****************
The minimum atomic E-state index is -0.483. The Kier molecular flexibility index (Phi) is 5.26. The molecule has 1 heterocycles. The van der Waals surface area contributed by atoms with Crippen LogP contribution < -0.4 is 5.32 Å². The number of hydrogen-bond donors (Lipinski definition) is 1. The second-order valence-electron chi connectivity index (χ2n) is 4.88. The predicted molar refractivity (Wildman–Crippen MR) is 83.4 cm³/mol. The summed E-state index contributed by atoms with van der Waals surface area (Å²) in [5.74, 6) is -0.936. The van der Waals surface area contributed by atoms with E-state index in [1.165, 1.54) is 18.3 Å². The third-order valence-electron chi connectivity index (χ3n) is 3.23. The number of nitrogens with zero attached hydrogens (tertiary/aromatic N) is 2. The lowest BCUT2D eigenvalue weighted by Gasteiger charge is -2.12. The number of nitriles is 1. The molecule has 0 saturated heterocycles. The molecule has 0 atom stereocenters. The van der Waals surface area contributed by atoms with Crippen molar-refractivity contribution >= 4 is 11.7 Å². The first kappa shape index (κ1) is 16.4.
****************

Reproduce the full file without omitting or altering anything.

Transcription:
The minimum atomic E-state index is -0.483. The Kier molecular flexibility index (Phi) is 5.26. The molecule has 1 heterocycles. The van der Waals surface area contributed by atoms with Crippen LogP contribution < -0.4 is 5.32 Å². The number of hydrogen-bond donors (Lipinski definition) is 1. The second-order valence-electron chi connectivity index (χ2n) is 4.88. The predicted molar refractivity (Wildman–Crippen MR) is 83.4 cm³/mol. The summed E-state index contributed by atoms with van der Waals surface area (Å²) in [5.74, 6) is -0.936. The van der Waals surface area contributed by atoms with E-state index in [1.165, 1.54) is 18.3 Å². The third-order valence-electron chi connectivity index (χ3n) is 3.23. The number of nitrogens with zero attached hydrogens (tertiary/aromatic N) is 2. The lowest BCUT2D eigenvalue weighted by Gasteiger charge is -2.12. The number of nitriles is 1. The molecule has 0 saturated heterocycles. The molecule has 0 atom stereocenters. The van der Waals surface area contributed by atoms with Crippen molar-refractivity contribution >= 4 is 11.7 Å². The first kappa shape index (κ1) is 16.4.